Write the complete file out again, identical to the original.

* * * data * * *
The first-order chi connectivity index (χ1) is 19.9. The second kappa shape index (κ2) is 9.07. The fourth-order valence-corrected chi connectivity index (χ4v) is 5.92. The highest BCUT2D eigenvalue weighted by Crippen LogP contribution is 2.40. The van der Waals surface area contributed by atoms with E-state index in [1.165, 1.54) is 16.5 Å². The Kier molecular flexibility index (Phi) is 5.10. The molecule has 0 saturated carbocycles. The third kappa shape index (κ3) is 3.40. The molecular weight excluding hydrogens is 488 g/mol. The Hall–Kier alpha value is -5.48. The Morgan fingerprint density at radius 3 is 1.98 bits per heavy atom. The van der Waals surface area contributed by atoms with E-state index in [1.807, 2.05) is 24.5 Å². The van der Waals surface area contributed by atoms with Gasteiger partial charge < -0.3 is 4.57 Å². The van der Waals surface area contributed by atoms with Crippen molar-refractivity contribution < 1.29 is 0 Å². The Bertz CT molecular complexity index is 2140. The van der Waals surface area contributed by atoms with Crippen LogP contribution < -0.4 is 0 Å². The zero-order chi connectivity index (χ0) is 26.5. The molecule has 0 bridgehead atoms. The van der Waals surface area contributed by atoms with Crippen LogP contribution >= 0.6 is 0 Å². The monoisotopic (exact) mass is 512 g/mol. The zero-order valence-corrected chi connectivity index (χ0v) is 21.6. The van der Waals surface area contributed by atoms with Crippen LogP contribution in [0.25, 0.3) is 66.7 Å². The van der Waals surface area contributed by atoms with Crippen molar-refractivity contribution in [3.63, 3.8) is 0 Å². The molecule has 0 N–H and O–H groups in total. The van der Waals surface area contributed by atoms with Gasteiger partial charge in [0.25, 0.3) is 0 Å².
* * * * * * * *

The first-order chi connectivity index (χ1) is 19.9. The second kappa shape index (κ2) is 9.07. The fourth-order valence-corrected chi connectivity index (χ4v) is 5.92. The highest BCUT2D eigenvalue weighted by Crippen LogP contribution is 2.40. The van der Waals surface area contributed by atoms with E-state index in [1.165, 1.54) is 16.5 Å². The Kier molecular flexibility index (Phi) is 5.10. The molecule has 0 saturated carbocycles. The third kappa shape index (κ3) is 3.40. The molecular weight excluding hydrogens is 488 g/mol. The Hall–Kier alpha value is -5.48. The Morgan fingerprint density at radius 3 is 1.98 bits per heavy atom. The van der Waals surface area contributed by atoms with E-state index in [1.807, 2.05) is 24.5 Å². The van der Waals surface area contributed by atoms with Gasteiger partial charge < -0.3 is 4.57 Å². The van der Waals surface area contributed by atoms with Crippen molar-refractivity contribution < 1.29 is 0 Å². The Bertz CT molecular complexity index is 2140. The van der Waals surface area contributed by atoms with Crippen LogP contribution < -0.4 is 0 Å². The zero-order chi connectivity index (χ0) is 26.5. The molecule has 0 bridgehead atoms. The van der Waals surface area contributed by atoms with Crippen LogP contribution >= 0.6 is 0 Å². The monoisotopic (exact) mass is 512 g/mol. The zero-order valence-corrected chi connectivity index (χ0v) is 21.6. The van der Waals surface area contributed by atoms with Crippen LogP contribution in [0.25, 0.3) is 66.7 Å². The van der Waals surface area contributed by atoms with Crippen molar-refractivity contribution in [3.63, 3.8) is 0 Å². The molecule has 0 N–H and O–H groups in total. The van der Waals surface area contributed by atoms with Gasteiger partial charge in [0.25, 0.3) is 0 Å².